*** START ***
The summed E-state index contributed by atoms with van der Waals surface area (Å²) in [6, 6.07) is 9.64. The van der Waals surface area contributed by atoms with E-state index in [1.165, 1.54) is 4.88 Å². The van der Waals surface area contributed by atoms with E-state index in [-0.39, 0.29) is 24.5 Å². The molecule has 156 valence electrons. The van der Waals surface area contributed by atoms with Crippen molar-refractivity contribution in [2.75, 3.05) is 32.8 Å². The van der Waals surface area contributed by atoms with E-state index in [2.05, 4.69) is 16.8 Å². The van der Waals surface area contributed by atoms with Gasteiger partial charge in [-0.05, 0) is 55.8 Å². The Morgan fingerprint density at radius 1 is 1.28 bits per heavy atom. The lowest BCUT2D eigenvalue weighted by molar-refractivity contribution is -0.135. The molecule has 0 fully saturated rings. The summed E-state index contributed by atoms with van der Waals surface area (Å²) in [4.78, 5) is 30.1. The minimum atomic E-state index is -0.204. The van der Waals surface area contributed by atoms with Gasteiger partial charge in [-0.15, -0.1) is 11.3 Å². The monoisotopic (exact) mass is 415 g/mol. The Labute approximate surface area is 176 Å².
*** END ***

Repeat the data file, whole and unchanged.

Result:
The summed E-state index contributed by atoms with van der Waals surface area (Å²) in [6, 6.07) is 9.64. The van der Waals surface area contributed by atoms with E-state index in [1.165, 1.54) is 4.88 Å². The van der Waals surface area contributed by atoms with E-state index in [-0.39, 0.29) is 24.5 Å². The molecule has 156 valence electrons. The van der Waals surface area contributed by atoms with Crippen molar-refractivity contribution in [2.75, 3.05) is 32.8 Å². The van der Waals surface area contributed by atoms with E-state index in [2.05, 4.69) is 16.8 Å². The van der Waals surface area contributed by atoms with Gasteiger partial charge in [-0.05, 0) is 55.8 Å². The Morgan fingerprint density at radius 1 is 1.28 bits per heavy atom. The lowest BCUT2D eigenvalue weighted by molar-refractivity contribution is -0.135. The molecule has 0 fully saturated rings. The summed E-state index contributed by atoms with van der Waals surface area (Å²) in [4.78, 5) is 30.1. The minimum atomic E-state index is -0.204. The van der Waals surface area contributed by atoms with Gasteiger partial charge in [-0.15, -0.1) is 11.3 Å². The monoisotopic (exact) mass is 415 g/mol. The Labute approximate surface area is 176 Å².